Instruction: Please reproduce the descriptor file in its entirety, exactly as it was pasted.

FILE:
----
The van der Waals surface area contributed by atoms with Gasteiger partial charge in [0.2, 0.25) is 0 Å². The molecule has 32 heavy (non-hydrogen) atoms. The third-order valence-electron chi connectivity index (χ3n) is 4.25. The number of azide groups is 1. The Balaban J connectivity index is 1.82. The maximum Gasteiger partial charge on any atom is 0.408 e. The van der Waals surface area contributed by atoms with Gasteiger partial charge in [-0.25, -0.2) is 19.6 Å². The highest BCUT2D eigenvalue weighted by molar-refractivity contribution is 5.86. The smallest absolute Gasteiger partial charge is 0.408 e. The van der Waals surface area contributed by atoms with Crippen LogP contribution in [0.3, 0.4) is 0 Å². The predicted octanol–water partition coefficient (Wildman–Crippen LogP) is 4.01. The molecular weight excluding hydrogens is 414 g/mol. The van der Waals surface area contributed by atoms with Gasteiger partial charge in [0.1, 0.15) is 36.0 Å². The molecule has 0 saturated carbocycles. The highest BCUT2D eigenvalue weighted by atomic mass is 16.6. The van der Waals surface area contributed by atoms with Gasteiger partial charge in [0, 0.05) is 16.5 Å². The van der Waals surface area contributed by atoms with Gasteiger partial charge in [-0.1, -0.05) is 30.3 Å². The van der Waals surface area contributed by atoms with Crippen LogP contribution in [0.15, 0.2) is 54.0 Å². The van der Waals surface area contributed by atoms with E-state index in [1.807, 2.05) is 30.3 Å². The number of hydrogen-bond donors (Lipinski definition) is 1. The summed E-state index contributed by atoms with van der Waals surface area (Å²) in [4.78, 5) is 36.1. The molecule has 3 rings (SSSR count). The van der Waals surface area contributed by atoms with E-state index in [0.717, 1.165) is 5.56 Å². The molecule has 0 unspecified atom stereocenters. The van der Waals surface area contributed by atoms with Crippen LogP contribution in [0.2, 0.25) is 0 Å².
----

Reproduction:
The van der Waals surface area contributed by atoms with Gasteiger partial charge in [0.2, 0.25) is 0 Å². The molecule has 32 heavy (non-hydrogen) atoms. The third-order valence-electron chi connectivity index (χ3n) is 4.25. The number of azide groups is 1. The Balaban J connectivity index is 1.82. The maximum Gasteiger partial charge on any atom is 0.408 e. The van der Waals surface area contributed by atoms with Gasteiger partial charge in [-0.25, -0.2) is 19.6 Å². The highest BCUT2D eigenvalue weighted by molar-refractivity contribution is 5.86. The smallest absolute Gasteiger partial charge is 0.408 e. The van der Waals surface area contributed by atoms with Crippen LogP contribution in [0.3, 0.4) is 0 Å². The predicted octanol–water partition coefficient (Wildman–Crippen LogP) is 4.01. The molecular weight excluding hydrogens is 414 g/mol. The van der Waals surface area contributed by atoms with Gasteiger partial charge in [0.1, 0.15) is 36.0 Å². The molecule has 0 saturated carbocycles. The highest BCUT2D eigenvalue weighted by atomic mass is 16.6. The van der Waals surface area contributed by atoms with Gasteiger partial charge in [0, 0.05) is 16.5 Å². The van der Waals surface area contributed by atoms with Gasteiger partial charge in [-0.1, -0.05) is 30.3 Å². The van der Waals surface area contributed by atoms with Crippen LogP contribution in [0.15, 0.2) is 54.0 Å². The van der Waals surface area contributed by atoms with E-state index in [1.807, 2.05) is 30.3 Å². The number of hydrogen-bond donors (Lipinski definition) is 1. The summed E-state index contributed by atoms with van der Waals surface area (Å²) in [4.78, 5) is 36.1. The molecule has 3 rings (SSSR count). The van der Waals surface area contributed by atoms with E-state index in [0.717, 1.165) is 5.56 Å². The molecule has 0 unspecified atom stereocenters. The van der Waals surface area contributed by atoms with Crippen LogP contribution in [0.2, 0.25) is 0 Å².